- 1 3-4 lb. Whole Cooked Chicken
- 9 Cups Chicken Stock
- 2 Cups All-Purpose Flour
- 1 Tbs. Baking Powder
- 1 1/2 Tsp. Salt
- 1 Tsp. Black Pepper
- 1/2 Cup + 2 Tbs. Milk
- 1/2 Cup Chicken Stock
There really isn’t enough I can say about Chicken & Dumplin’s. As cheesy as it sounds, there is no food closer to my heart than this. Growing up, my grandmother would make this for every family dinner we had. For Thanksgiving, we would have turkey, stuffing, and all the traditional dishes, plus Chicken & Dumplin’s. If we had a cook-out in the summer, you could probably get some Chicken & Dumplin’s in the house to go with your burger. We loved them, and no one has ever made them as good as my grandmother.
When we lost her in 2005, we lost these with her. As much as my mom and my aunts try, no one can do them the justice she did.
I don’t even try to claim these are as good as hers, but this is as close as I can get, and every time I make and eat these, I’m reminded of her. This is truly food that is good for my soul.
The most important thing about this dish is there is no such thing as a shortcut. It’s not hard to make, but it takes some time to do it right. My grandmother never used Bisquick or anything like that, and I won’t either.
While I will use store-bought chicken stock for some things, I will never use it for this recipe. This is only going to be good if you take the time to make your own. You also need a fully-cooked chicken for this recipe, so you might as well go ahead and make the stock. Here is my recipe for the stock to get you started.
The stock takes the longest, so start early.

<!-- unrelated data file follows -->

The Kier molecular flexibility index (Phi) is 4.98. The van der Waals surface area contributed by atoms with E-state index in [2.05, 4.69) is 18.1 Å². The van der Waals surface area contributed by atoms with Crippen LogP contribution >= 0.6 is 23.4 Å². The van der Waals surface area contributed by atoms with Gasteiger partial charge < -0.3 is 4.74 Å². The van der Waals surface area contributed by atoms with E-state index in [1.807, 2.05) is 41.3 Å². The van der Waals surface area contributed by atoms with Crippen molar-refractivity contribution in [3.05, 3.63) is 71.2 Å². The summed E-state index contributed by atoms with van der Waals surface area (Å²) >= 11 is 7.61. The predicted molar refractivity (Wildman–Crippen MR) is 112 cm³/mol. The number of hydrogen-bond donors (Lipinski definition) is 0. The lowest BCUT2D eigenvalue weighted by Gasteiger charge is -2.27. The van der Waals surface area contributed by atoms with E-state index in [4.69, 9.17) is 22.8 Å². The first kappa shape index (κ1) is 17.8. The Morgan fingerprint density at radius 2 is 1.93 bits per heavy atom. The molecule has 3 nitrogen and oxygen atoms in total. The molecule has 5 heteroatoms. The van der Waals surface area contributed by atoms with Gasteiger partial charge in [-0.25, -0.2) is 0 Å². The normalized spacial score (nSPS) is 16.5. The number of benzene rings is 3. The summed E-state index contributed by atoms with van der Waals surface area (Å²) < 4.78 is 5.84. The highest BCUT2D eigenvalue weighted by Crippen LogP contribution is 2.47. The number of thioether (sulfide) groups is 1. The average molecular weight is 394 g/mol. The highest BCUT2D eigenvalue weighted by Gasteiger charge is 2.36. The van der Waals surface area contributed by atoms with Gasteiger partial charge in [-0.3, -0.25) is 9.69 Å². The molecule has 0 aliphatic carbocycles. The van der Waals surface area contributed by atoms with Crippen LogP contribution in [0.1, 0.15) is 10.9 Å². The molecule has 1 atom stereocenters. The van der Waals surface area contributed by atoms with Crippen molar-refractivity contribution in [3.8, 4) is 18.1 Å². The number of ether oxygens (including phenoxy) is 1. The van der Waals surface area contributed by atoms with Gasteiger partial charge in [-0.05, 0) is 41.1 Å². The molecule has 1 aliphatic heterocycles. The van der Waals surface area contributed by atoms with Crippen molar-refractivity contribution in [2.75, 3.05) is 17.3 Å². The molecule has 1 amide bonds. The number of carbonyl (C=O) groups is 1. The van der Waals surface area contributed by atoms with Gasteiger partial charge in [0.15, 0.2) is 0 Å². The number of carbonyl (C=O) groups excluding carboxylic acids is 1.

Once the stock is done and the chicken is cooked, you can make the dunplin’s. Mix together the flour, baking powder, salt, pepper, milk and 1/2 cup chicken stock. This should form a pretty sticky dough. Once well combined, cover with a warm towel and let rest for 5-10 minutes.
Bring 9 Cups of stock to a simmer in a large pot.
Turn the dough out onto a well-floured surface and roll it out to about 1/4 inch thickness. Cut the dumplin’s into 1/2 inch squares and drop into the pot. These will almost triple in size, but they will shrink back down as they cook. The flour on the dumplin’s will help thicken the stock and make a delicous gravy for the dumplin’s. Taste it at this point to see if you need to add salt or pepper.
As these cook, remove the chicken from the bone and tear it into bite-sized chunks and add to the pot. Let it simmer for about 20-25 minutes. Try a dumplin to make sure they are the consistency you like. The longer they cook, the chewier they get. I like mine kind of fluffy, but you want to make sure the raw flour taste has cooked out.
This is a hard recipe to pin down because there are so many factors, as far as preferences. The way I like mine might not be the way you like yours, so try them at various stages in the cooking to see when you’re ready to start eating.
I hope you love these as much as I do.